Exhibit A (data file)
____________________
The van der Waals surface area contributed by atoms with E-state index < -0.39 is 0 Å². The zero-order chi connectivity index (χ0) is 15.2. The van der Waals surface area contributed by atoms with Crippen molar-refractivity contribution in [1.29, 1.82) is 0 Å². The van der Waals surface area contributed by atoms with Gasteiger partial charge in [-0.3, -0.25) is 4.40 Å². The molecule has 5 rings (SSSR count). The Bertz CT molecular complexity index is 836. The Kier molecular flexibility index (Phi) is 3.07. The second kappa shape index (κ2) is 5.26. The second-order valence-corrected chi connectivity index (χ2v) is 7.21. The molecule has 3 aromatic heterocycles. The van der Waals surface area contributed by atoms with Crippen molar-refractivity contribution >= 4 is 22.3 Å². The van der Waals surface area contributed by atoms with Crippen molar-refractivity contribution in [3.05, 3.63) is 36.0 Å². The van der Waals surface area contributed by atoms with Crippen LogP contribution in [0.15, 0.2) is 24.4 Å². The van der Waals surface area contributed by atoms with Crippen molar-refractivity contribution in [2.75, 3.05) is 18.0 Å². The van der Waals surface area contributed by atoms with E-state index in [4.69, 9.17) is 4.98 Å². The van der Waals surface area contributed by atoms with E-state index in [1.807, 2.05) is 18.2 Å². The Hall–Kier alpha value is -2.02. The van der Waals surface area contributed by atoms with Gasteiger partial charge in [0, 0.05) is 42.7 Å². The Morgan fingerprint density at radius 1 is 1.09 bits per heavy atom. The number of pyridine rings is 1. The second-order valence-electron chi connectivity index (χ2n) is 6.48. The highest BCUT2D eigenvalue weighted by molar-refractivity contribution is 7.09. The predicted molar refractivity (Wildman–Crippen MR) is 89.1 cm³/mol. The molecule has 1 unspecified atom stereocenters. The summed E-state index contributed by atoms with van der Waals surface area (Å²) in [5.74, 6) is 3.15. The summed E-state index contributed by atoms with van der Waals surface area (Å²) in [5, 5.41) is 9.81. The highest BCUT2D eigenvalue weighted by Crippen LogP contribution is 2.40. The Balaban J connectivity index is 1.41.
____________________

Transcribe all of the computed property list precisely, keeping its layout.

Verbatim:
The van der Waals surface area contributed by atoms with E-state index < -0.39 is 0 Å². The zero-order chi connectivity index (χ0) is 15.2. The van der Waals surface area contributed by atoms with Crippen molar-refractivity contribution in [1.29, 1.82) is 0 Å². The van der Waals surface area contributed by atoms with Gasteiger partial charge in [-0.3, -0.25) is 4.40 Å². The molecule has 5 rings (SSSR count). The Bertz CT molecular complexity index is 836. The Kier molecular flexibility index (Phi) is 3.07. The second kappa shape index (κ2) is 5.26. The second-order valence-corrected chi connectivity index (χ2v) is 7.21. The molecule has 3 aromatic heterocycles. The van der Waals surface area contributed by atoms with Crippen molar-refractivity contribution >= 4 is 22.3 Å². The van der Waals surface area contributed by atoms with Crippen molar-refractivity contribution in [3.05, 3.63) is 36.0 Å². The van der Waals surface area contributed by atoms with Crippen LogP contribution in [0.15, 0.2) is 24.4 Å². The van der Waals surface area contributed by atoms with Crippen molar-refractivity contribution in [2.75, 3.05) is 18.0 Å². The van der Waals surface area contributed by atoms with E-state index in [4.69, 9.17) is 4.98 Å². The van der Waals surface area contributed by atoms with E-state index in [1.807, 2.05) is 18.2 Å². The Hall–Kier alpha value is -2.02. The van der Waals surface area contributed by atoms with Gasteiger partial charge in [0, 0.05) is 42.7 Å². The Morgan fingerprint density at radius 1 is 1.09 bits per heavy atom. The number of pyridine rings is 1. The second-order valence-electron chi connectivity index (χ2n) is 6.48. The highest BCUT2D eigenvalue weighted by molar-refractivity contribution is 7.09. The predicted molar refractivity (Wildman–Crippen MR) is 89.1 cm³/mol. The molecule has 1 unspecified atom stereocenters. The summed E-state index contributed by atoms with van der Waals surface area (Å²) in [5.74, 6) is 3.15. The summed E-state index contributed by atoms with van der Waals surface area (Å²) in [5, 5.41) is 9.81. The highest BCUT2D eigenvalue weighted by Crippen LogP contribution is 2.40. The Balaban J connectivity index is 1.41.